In the pharma industry, just as with many others, managing safety effectively is an ongoing challenge, but one that must be met in order to protect both employees, and the environment.
Tackling safety head-on with an approach that’s risk-based, is recommended by regulatory bodies within the industry to help pharmaceutical companies not only identify potential risks, but prioritize them in terms of their severity and seriousness. Once this has been done, measures can be put in place to mitigate, or ideally, eliminate the risks.
If you’re the owner or manager of a pharma company and are concerned about how best to protect your staff and the environment from potential threats to their safety, you should ensure that the following best practices are put in place:
Tip Number One – tackle laboratory safety
As one of the most significant areas of work within a pharma company, laboratories can also present a high level of risk as a result of various pathogens and chemicals being tested and developed there.
Some of the guidelines for laboratory safety outlined by OSHA are as follows:
- Prompt cleaning of spillages
- Tidiness of all work areas
- Frequent handwashing
- Wearing of laboratory coats at all times
- A ban on smoking within the premises
- Appropriate labeling of containers
- Wearing of PPE at all times
- Covering skin to avoid exposure
- A ban on eating within the premises
- Regular checking of all equipment
- Entryways kept clear
Tip Number Two – identify and analyse potential risks on an ongoing basis
Using an approach that’s risk-based is useful for helping pharma companies identify any incidents with the potential to occur in the workplace, and study their impact on anyone working there, the products being developed, and the environment. All of this research helps companies devise and put into place, a series of measures to mitigate the threat. If a risk cannot be gotten rid of entirely, then such an approach can at the very least, help improve personnel’s response times to an incident, and help them handle it efficiently and safely.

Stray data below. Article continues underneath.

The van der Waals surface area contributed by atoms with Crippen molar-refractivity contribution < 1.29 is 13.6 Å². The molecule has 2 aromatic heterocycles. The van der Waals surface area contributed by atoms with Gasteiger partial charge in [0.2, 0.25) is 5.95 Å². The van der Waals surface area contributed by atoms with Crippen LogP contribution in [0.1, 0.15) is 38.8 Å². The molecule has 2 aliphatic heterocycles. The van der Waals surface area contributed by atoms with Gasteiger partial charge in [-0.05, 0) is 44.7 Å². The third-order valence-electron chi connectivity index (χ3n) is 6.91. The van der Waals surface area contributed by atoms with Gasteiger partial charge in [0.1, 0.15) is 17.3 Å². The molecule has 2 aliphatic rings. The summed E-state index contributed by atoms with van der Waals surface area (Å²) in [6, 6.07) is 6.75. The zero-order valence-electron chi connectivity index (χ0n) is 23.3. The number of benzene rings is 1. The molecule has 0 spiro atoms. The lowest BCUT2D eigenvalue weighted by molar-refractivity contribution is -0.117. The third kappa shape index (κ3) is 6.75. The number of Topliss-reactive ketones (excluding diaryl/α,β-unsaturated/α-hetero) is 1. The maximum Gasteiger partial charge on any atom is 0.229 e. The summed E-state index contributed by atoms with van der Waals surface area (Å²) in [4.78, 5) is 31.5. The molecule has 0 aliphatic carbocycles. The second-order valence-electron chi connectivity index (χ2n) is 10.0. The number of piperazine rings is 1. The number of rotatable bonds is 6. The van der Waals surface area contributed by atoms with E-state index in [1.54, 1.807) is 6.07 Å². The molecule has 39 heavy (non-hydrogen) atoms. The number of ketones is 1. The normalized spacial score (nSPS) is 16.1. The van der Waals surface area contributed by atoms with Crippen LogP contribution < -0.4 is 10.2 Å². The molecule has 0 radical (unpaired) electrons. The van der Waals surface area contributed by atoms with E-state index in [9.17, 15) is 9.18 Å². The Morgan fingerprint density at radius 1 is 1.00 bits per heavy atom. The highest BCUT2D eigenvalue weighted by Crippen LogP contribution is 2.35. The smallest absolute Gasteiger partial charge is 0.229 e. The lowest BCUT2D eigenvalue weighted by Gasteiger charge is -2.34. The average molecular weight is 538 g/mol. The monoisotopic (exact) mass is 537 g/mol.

Some of the measures for risk assessments recommended by OSHA are as follows:
- Conducting a walk-around to identify any potential risks
- Identify trends by studying accident report records
- Identify those likely to be impacted should a risk become a serious threat
- Eliminating or mitigating risks
- Documenting risks identified and actions taken
- Carrying out regular safety reviews
Tip Number Three – maintain data sheets for safety equipment and materials
Careful handling of the dangerous chemicals worked with by pharma companies is paramount, and according to an OSHA mandate, a safety data sheet containing information regarding the chemical or substance being used, must be provided by the suppliers of chemicals, to the manufacturers.
OSHA states that the safety data sheet must contain the following details:
- An identification of the chemical or substance
- Contact details of the provider
- An identification of all present hazards
- Ingredients and composition
- Toxicology report
- Measures for first-aid
- Instructions on handling and storage
- Information on appropriate disposal
- PPE requirements
It’s also essential that the safety data sheet be made available for anyone working with a chemical or substance, at any given time.
Tip Number Four – documentation of workflow at all stages
By documenting the workflow in its entirety, employees are able to follow it with unambiguity, and take the appropriate care to avoid potential risks. Additionally, this helps ensure both traceability and visibility, which will lead to a continual improvement in overall work methods.
Below are some of the most important documents required to help manage pharma safety:
- Safety policy
- PHA or Process Hazards Analysis
- ICH Q7
- Risk management strategy
- Quality assurance
- Permit to work
Tip Number Five – involvement of all employees
All employees should be aware of all potential risks and know how to handle them safely and efficiently, at all times; this typically involves a certain degree of commitment from top management, and the implementation of rigorous training and awareness.
From wearing the appropriate safety gear, to following strict protocol, pharma companies must be proactive in their health and safety management and implementation, to keep everyone and everything, protected at all times.